I'm reasonably confident that when I turned 1 in April of 1959, there wasn't a lot of hoopla in the Hout household.
There were not enough balloons around for the house to have been involuntarily lifted from its foundation courtesy of excessive quantities of helium.
There were not guests invited from the entire 43944 Richmond zip code area to celebrate the occasion.
There were not countertops heavy laden with a spread of food fit for a small wedding reception.
And there were not gifts from here to there and beyond all because I was no longer "zero" but at last 1.
Happy birthday to me.
I considered all this when I was a recent guest at a first birthday party.
And I was amused - very amused - when I started to wonder how things were April 21, 1959, when I reached that milestone of having lived my first 365 days on Earth.
I doubt that my parents even had the energy for a high five let alone a blowout party, given I was the youngest of five children. Besides, all those significant occasions the first or second time around get a little less exciting the third, fourth and fifth time.
I can understand that. No hard feelings.
I think there's a reason why babies don't really have memories. That way, they have no evidence, no proof to justify being annoyed in later life, to feel cheated or slighted about birthday parties or the lack thereof.
Memory or none, I remain more than reasonably confident that there wasn't a lot of birthday party excess on my account, simply because that would not have been the Pidge and Ruth tradition, much less the tradition of the times for that matter.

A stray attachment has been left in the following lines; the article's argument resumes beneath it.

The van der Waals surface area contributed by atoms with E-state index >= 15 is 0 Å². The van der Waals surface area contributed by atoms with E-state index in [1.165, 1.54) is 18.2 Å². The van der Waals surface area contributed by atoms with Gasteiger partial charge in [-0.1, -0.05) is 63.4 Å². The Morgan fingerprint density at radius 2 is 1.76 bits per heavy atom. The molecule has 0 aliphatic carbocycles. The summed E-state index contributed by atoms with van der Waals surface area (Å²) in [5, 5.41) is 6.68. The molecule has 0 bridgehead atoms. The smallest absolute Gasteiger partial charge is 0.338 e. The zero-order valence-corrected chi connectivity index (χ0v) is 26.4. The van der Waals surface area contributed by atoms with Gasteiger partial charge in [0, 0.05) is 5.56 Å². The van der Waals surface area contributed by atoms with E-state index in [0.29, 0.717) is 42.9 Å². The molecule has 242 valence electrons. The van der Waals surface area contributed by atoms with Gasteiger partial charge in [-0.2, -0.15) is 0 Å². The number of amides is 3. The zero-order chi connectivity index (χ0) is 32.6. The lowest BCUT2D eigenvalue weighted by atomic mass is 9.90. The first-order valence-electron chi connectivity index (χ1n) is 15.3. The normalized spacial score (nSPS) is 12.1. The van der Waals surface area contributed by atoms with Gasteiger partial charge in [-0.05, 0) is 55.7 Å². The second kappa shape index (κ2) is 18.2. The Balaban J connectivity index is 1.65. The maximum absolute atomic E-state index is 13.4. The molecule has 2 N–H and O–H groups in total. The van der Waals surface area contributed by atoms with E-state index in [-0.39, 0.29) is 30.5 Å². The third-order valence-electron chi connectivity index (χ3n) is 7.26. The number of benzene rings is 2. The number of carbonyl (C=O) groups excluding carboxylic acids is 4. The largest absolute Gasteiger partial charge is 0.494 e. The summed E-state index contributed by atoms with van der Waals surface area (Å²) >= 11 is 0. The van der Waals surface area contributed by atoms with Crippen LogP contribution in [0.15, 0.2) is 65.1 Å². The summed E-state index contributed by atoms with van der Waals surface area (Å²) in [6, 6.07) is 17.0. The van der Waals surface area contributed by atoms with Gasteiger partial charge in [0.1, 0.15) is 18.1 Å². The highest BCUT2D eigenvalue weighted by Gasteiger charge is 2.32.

But the first birthday party where I was a guest is testimony to how things have changed.
A first birthday party warrants lots of fuss and fanfare.
Lots of guests.
Lots of food.
Lots of preparation.
Lots of pictures.
I don't think my parents even owned a camera. If they did, they surely never got stuff developed.
I always figured had it not been for public education and school pictures, my childhood would have been entirely void of pictorial evidence of my existence.
The one voice of frugality in the midst of this birthday bash extravagance belonged to one of the party-goers who without hesitation announced that her gift bag was the one without any birthday card.
"I don't buy cards for people who don't read," she said without a hint of apology in her voice.
"Cards cost $4," she said.
I laughed along with some of the other guests.
After all, mine only cost $3.50.
(Kiaski, a resident of Steubenville, is a staff columnist and features writer for the Herald-Star and The Weirton Daily Times and community editor for the Herald-Star. She can be contacted at firstname.lastname@example.org.)